Sending only 6 men over the wall instead of 7 seems like false economy at the cost of safety. At the truck series level, how many of the guys who go over the wall are full-timers and how many work in the shop or travel with the team anyway? A friend once told me a bad manager will make showy changes just to assert authority whether they make sense or not.

    West Coast Kenny
    Alameda, California

  9. T.C. says:

    4310: Just wanted to respond about NASCAR licenses. In my career, I’ve never worked for a team that didn’t pay for both the hard card and the license. I guess maybe some out there make guys pay for their own licenses, but they are few and far between.

  10. G.B says:

    Taking away a crew members is just a drop in the bucket of cost. Teams spend so much money every weekend on tires, engine rental, transportation, and lodging that one crew member wouldnt even be noticed on a year-end expense report. It costs millions to run a season in the truck series and if your worried about less than 1% of the final cost, chances are your not going to run a full season competitively. For example: To rent a competitive engine for one race is TWICE as much as the YEARLY salary for one over-the-wall crew member. So schances are if you cant afford seven people over-the-wall then you probably cant afford to race at all, even with the tough economy.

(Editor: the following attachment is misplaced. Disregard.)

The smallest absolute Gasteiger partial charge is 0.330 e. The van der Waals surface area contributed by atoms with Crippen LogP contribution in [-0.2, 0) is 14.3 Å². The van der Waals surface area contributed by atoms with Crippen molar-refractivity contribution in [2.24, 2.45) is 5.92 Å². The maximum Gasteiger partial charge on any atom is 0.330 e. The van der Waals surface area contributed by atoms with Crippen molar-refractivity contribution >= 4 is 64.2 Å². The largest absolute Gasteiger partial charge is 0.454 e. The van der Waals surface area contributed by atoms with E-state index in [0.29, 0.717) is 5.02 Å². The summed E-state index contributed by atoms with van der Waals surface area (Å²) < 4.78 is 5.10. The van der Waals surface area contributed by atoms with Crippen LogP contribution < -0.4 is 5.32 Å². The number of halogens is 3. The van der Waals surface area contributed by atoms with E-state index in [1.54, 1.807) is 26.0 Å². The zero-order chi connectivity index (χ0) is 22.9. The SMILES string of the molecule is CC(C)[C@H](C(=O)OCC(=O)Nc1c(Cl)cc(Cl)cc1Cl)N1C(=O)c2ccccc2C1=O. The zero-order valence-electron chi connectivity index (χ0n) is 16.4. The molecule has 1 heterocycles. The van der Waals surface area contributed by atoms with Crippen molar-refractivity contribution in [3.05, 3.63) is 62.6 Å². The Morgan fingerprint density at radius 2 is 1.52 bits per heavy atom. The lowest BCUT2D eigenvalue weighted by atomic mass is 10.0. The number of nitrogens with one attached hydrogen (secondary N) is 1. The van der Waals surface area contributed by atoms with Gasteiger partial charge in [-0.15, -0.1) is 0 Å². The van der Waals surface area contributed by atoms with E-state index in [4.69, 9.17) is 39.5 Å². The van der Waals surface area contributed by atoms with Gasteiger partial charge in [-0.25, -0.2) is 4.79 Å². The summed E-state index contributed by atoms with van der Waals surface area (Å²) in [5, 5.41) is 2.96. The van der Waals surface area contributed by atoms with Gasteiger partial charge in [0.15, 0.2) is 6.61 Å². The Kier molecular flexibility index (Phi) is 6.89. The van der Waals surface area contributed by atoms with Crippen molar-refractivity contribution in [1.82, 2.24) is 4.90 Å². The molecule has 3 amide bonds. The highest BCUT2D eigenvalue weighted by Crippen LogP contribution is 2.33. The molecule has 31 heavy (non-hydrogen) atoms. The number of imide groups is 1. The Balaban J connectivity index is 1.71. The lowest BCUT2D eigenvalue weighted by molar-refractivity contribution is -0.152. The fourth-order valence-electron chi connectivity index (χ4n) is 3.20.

11. chris rock says:

    As a crewmember in the truck series, I can tell you the 6 man rule is ridiculous. The teams may save $30K per year. That’s nothing when you have a $4 million budget. Maybe Goodyear should lower their tire prices. At $450/tire, the teams spend $9000/race on tires. Which most of the time hinders the racing because they are so hard. There are a ton of ways to save money but not with this rule. I am not sure if NASCAR is aware of the financial troubles the residents of Mooresville are experiencing because nearly 1000 team members are out of jobs. So I guess another 25-30 pit crew guys losing their jobs isn’t a big deal to them. Also the safety of the pit stop will be compromised if the rule is changed. Watch to see how many tire carriers are hit when they run around the jackman onto pit road to index the rear tire.